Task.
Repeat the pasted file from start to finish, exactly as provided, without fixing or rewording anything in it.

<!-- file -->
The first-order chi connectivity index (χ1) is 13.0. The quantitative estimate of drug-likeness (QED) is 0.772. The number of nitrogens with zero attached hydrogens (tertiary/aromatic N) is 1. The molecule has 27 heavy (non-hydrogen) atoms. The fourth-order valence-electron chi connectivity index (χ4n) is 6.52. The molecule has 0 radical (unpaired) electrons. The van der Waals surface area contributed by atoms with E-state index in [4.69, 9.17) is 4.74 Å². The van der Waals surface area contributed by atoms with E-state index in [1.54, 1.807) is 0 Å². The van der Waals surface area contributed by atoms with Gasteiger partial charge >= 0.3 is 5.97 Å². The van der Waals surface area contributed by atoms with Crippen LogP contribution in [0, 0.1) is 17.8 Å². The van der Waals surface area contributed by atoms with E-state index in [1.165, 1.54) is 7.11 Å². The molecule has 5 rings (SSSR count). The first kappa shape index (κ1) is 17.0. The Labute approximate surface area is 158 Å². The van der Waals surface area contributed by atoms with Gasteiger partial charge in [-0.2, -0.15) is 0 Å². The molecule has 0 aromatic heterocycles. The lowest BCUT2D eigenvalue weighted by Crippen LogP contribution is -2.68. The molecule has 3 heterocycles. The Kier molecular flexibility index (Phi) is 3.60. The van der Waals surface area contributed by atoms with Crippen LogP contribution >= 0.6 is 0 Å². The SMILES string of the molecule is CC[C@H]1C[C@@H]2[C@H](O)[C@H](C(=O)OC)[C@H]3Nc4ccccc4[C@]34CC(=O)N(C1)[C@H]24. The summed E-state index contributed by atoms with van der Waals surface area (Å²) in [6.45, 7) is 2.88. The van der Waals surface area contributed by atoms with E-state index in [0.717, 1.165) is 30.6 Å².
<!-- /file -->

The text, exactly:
The first-order chi connectivity index (χ1) is 13.0. The quantitative estimate of drug-likeness (QED) is 0.772. The number of nitrogens with zero attached hydrogens (tertiary/aromatic N) is 1. The molecule has 27 heavy (non-hydrogen) atoms. The fourth-order valence-electron chi connectivity index (χ4n) is 6.52. The molecule has 0 radical (unpaired) electrons. The van der Waals surface area contributed by atoms with E-state index in [4.69, 9.17) is 4.74 Å². The van der Waals surface area contributed by atoms with E-state index in [1.54, 1.807) is 0 Å². The van der Waals surface area contributed by atoms with Gasteiger partial charge >= 0.3 is 5.97 Å². The van der Waals surface area contributed by atoms with Crippen LogP contribution in [0, 0.1) is 17.8 Å². The van der Waals surface area contributed by atoms with E-state index in [1.165, 1.54) is 7.11 Å². The molecule has 5 rings (SSSR count). The first kappa shape index (κ1) is 17.0. The Labute approximate surface area is 158 Å². The van der Waals surface area contributed by atoms with Gasteiger partial charge in [-0.2, -0.15) is 0 Å². The molecule has 0 aromatic heterocycles. The lowest BCUT2D eigenvalue weighted by Crippen LogP contribution is -2.68. The molecule has 3 heterocycles. The Kier molecular flexibility index (Phi) is 3.60. The van der Waals surface area contributed by atoms with Crippen LogP contribution >= 0.6 is 0 Å². The SMILES string of the molecule is CC[C@H]1C[C@@H]2[C@H](O)[C@H](C(=O)OC)[C@H]3Nc4ccccc4[C@]34CC(=O)N(C1)[C@H]24. The summed E-state index contributed by atoms with van der Waals surface area (Å²) in [6.45, 7) is 2.88. The van der Waals surface area contributed by atoms with E-state index in [0.717, 1.165) is 30.6 Å².